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INDIANAPOLIS — The Indianapolis Fraternal Order of Police held a press conference on Wednesday to discuss the increasing violence and the record-breaking number of homicides in Indianapolis.

This comes after two IMPD officers were stabbed on the north side of Indianapolis early Wednesday morning.

“We are grateful for all the prayers and contacts that we have received from members throughout the community: residents, business owners, media personnel, other community leaders,” said FOP President Rick Snyder. “This was another senseless act of violence that has occurred in the city of Indianapolis.”

Snyder, along with Indy TenPoint President Reverend Charles Harrison, announced several different considerations for Indiana legislation for the next session.

”I’m begging our state legislators, our governor and other state leaders to take a proactive role in this,” Said Snyder.

Harrison echoed this call, adding they need to come together as a city.

“We need a city wide plan focused on stopping the bleeding,” said Harrison.

In part, Snyder said he’s calling on state legislators to make these changes because local leaders have not.

”Our local leadership refuses to take the necessary actions to intervene and prevent many of these tragedies,” he said.

A majority of the legislative suggestions Snyder and Harrison went over involved bail reform, changes they say would help stop the “revolving door of violence” in Indianapolis.

The first action Snyder listed off at the Wednesday press conference called for required judicial review of probable cause affidavits before determining the bond and terms of release. Snyder said this seems simple but said they’ve found it to not always be the case.

”Instead, what we have identified is that our magistrates in our judges are simply working off of the charges that are listed on the arrest report,” Snyder said.

Snyder is also asking for the legislature to look at preventing automatic bond for repeat offenders and place regulations over nonprofit bail organizations. He said once they bond a suspect, they have no requirements to get the person back to court.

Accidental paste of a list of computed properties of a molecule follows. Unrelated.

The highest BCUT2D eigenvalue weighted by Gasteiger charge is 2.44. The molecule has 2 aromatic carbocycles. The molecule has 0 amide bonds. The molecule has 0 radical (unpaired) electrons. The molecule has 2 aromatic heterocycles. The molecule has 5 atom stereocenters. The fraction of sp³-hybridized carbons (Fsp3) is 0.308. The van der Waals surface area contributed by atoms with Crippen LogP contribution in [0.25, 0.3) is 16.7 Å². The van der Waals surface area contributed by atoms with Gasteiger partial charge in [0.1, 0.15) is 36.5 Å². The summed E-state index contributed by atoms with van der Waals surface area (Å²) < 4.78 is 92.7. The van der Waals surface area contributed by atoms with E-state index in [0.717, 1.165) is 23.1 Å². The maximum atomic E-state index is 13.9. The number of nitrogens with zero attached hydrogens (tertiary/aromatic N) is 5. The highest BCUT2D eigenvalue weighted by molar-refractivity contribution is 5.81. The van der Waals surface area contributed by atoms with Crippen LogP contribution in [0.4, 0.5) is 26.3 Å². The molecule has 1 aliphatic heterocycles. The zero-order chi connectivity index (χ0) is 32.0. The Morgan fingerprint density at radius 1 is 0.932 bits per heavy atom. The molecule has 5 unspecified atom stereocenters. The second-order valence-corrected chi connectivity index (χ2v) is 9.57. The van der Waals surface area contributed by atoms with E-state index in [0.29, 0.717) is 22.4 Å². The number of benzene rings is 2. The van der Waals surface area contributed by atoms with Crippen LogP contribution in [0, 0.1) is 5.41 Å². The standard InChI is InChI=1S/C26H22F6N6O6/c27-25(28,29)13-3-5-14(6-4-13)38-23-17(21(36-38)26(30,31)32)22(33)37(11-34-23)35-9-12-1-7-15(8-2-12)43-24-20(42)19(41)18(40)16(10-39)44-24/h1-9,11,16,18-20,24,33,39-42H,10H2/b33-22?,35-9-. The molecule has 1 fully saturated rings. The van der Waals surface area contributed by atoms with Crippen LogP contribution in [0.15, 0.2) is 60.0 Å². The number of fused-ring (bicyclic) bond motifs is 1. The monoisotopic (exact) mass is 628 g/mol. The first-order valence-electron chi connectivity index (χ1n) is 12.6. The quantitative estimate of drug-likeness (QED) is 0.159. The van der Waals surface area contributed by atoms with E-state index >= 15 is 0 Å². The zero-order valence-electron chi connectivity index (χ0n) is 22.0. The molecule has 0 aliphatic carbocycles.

”And if that suspect fails to appears or re-offend while out on their bond, there’s no accountability for them,” Snyder said.

Snyder said he and others have met with lawmakers to work on getting bills written to address these ideas.

State Sen. Jack Sandlin, R-Indianpolis, who is also a member of FOP #86, said he expects bills involving some of the topics Snyder discussed to be brought up this session.

”We’re looking at a package of five or six different issues, certainly the bail issue would be one of them,” he said.

Sandlin said he’s confident these bills will be brought up this session.

”We’ll be talking with Senate and House leadership as well as local leadership to see where the most impact might be able to be had,” Sandlin said.

We reached out to Mayor Joe Hogsett’s office, the City-County Council and the Marion County Prosecutor’s Office for a response to Snyder and Harrison’s comments.

The Mayor’s Office sent us back this statement:

“I’ll refer you to Mayor Hogsett’s $150 million plan to invest in law enforcement, grassroots violence reduction, and root causes, which was made possible by American Rescue Plan Act funding unanimously passed by the City-County Council in September.

The plan includes record spending for 100 new police officers, $9 million for modern police technology, 50 community-oriented Peacemakers, $45 million for grassroots organizations, $30 million for mental health resources, and more. The comprehensive approach was created through collaboration with law enforcement and criminal justice partners, reflecting the needs and priorities of community members.”

A spokesperson for the Marion County Prosecutor Ryan Mears said Mears has in the past supported the idea of requiring judicial review of probable cause affidavits before determining the bond and terms of release.

We have not heard back from the City-County Council or Marion Superior Court yet.

Here is a full list of the legislative actions Snyder and Harrison are calling for:

  • Require judicial review of probable cause affidavits before determining the bond and terms of release.
  • Preventing automatic bonds for repeat offenders.
  • Changing the law to define Level 6 Felonies as violent felonies.
  • Requiring communication between county jails to maintain holds on arrestees with pending charges or post-conviction requirements.
  • Formalize regulations for nonprofit bail organizations that are comparative to for-profit bail entities, regulating the funding for them and/or prohibiting charitable bail for felonies similar to other states where it’s enacted, such as New York and Texas.
  • Form a Commission of Criminal Justice Outcomes that brings stakeholders to the table.

There are plans to discuss the considerations more in detail, however, FOP claims that this is a start to allow longer-term steps to address disparate outcomes in areas such as mental health and addiction.

“As we often say, we as officers know all too well the pain and suffering that our fellow residents, our fellow neighbors are also suffering during this surge in crime and violence,” Snyder said.